Intrauterine Devices: Separating Fact From Fallacy

, Magee-Womens Hospital, University of Pittsburgh School of Medicine

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Use as Emergency Contraception

In 1976, Lippes and coworkers[36] first reported the use of a copper-containing IUD for emergency contraception. Obviously, postcoital insertion would not inhibit sperm capacitation or migration; therefore, it is very likely that the IUD acts as a postcoital contraceptive by preventing implantation. It is not well understood whether the copper acts as a toxic agent to an early embryo, whether the inflammation creates an environment unsui for implantation, or both. Regardless of the exact mechanism of action, a copper-containing IUD appears to be very effective, with only 1 failure reported in the world literature of 879 cases.[37]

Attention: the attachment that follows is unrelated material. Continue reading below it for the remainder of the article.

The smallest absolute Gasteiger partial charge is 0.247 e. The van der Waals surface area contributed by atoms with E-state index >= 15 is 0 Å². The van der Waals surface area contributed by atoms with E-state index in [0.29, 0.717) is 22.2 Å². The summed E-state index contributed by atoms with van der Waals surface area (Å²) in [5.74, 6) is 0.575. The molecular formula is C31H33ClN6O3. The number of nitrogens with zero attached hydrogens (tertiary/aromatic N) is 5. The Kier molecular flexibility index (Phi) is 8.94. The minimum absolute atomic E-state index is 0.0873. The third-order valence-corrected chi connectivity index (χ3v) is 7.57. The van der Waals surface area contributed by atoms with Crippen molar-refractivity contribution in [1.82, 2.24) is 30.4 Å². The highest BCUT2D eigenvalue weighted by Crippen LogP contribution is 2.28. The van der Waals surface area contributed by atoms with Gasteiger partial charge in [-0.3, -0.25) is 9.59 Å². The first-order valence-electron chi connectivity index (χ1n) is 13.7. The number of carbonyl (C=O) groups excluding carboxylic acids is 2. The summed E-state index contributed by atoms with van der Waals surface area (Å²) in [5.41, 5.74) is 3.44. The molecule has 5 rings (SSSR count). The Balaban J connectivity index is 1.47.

The copper-containing IUD can be inserted up to 7 days after unprotected intercourse to provide postcoital contraception.[38,39,40,41] This is 4 days longer than the window for hormonal methods and provides a viable option for women who delay in presenting for treatment. However, this method is only useful for a woman who is a good IUD candidate and who plans to continue using the IUD for regular contraception. For a woman who requests emergency contraception and is a victim of sexual assault, has a new partner, or has multiple partners, an IUD would not be a reasonable option.

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